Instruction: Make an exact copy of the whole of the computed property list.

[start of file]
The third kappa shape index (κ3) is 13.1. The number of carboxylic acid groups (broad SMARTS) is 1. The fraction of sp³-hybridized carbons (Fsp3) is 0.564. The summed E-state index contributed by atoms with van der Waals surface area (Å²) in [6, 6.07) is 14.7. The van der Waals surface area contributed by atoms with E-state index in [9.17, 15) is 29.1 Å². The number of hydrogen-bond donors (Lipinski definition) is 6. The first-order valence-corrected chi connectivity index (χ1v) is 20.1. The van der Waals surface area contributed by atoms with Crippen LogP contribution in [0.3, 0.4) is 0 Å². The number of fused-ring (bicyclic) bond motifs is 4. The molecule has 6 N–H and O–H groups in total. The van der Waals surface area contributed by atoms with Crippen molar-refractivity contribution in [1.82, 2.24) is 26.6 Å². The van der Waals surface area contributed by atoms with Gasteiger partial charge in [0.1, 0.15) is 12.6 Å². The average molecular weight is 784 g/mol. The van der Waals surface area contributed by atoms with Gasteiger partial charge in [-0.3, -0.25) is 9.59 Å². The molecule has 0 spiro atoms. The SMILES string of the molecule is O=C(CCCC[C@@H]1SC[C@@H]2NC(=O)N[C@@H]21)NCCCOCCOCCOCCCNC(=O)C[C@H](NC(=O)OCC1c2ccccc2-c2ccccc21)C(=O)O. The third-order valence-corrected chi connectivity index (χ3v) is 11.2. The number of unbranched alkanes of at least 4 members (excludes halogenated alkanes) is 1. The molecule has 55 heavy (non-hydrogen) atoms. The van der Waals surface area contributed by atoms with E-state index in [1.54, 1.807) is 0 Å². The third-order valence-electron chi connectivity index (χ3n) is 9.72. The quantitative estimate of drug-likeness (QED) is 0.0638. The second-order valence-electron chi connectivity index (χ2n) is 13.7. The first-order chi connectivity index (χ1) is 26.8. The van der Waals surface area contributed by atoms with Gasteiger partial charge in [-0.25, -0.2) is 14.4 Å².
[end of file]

The third kappa shape index (κ3) is 13.1. The number of carboxylic acid groups (broad SMARTS) is 1. The fraction of sp³-hybridized carbons (Fsp3) is 0.564. The summed E-state index contributed by atoms with van der Waals surface area (Å²) in [6, 6.07) is 14.7. The van der Waals surface area contributed by atoms with E-state index in [9.17, 15) is 29.1 Å². The number of hydrogen-bond donors (Lipinski definition) is 6. The first-order valence-corrected chi connectivity index (χ1v) is 20.1. The van der Waals surface area contributed by atoms with Crippen LogP contribution in [0.3, 0.4) is 0 Å². The number of fused-ring (bicyclic) bond motifs is 4. The molecule has 6 N–H and O–H groups in total. The van der Waals surface area contributed by atoms with Crippen molar-refractivity contribution in [1.82, 2.24) is 26.6 Å². The van der Waals surface area contributed by atoms with Gasteiger partial charge in [0.1, 0.15) is 12.6 Å². The average molecular weight is 784 g/mol. The van der Waals surface area contributed by atoms with Gasteiger partial charge in [-0.3, -0.25) is 9.59 Å². The molecule has 0 spiro atoms. The SMILES string of the molecule is O=C(CCCC[C@@H]1SC[C@@H]2NC(=O)N[C@@H]21)NCCCOCCOCCOCCCNC(=O)C[C@H](NC(=O)OCC1c2ccccc2-c2ccccc21)C(=O)O. The third-order valence-corrected chi connectivity index (χ3v) is 11.2. The number of unbranched alkanes of at least 4 members (excludes halogenated alkanes) is 1. The molecule has 55 heavy (non-hydrogen) atoms. The van der Waals surface area contributed by atoms with E-state index in [1.54, 1.807) is 0 Å². The third-order valence-electron chi connectivity index (χ3n) is 9.72. The quantitative estimate of drug-likeness (QED) is 0.0638. The second-order valence-electron chi connectivity index (χ2n) is 13.7. The first-order chi connectivity index (χ1) is 26.8. The van der Waals surface area contributed by atoms with Gasteiger partial charge in [-0.25, -0.2) is 14.4 Å².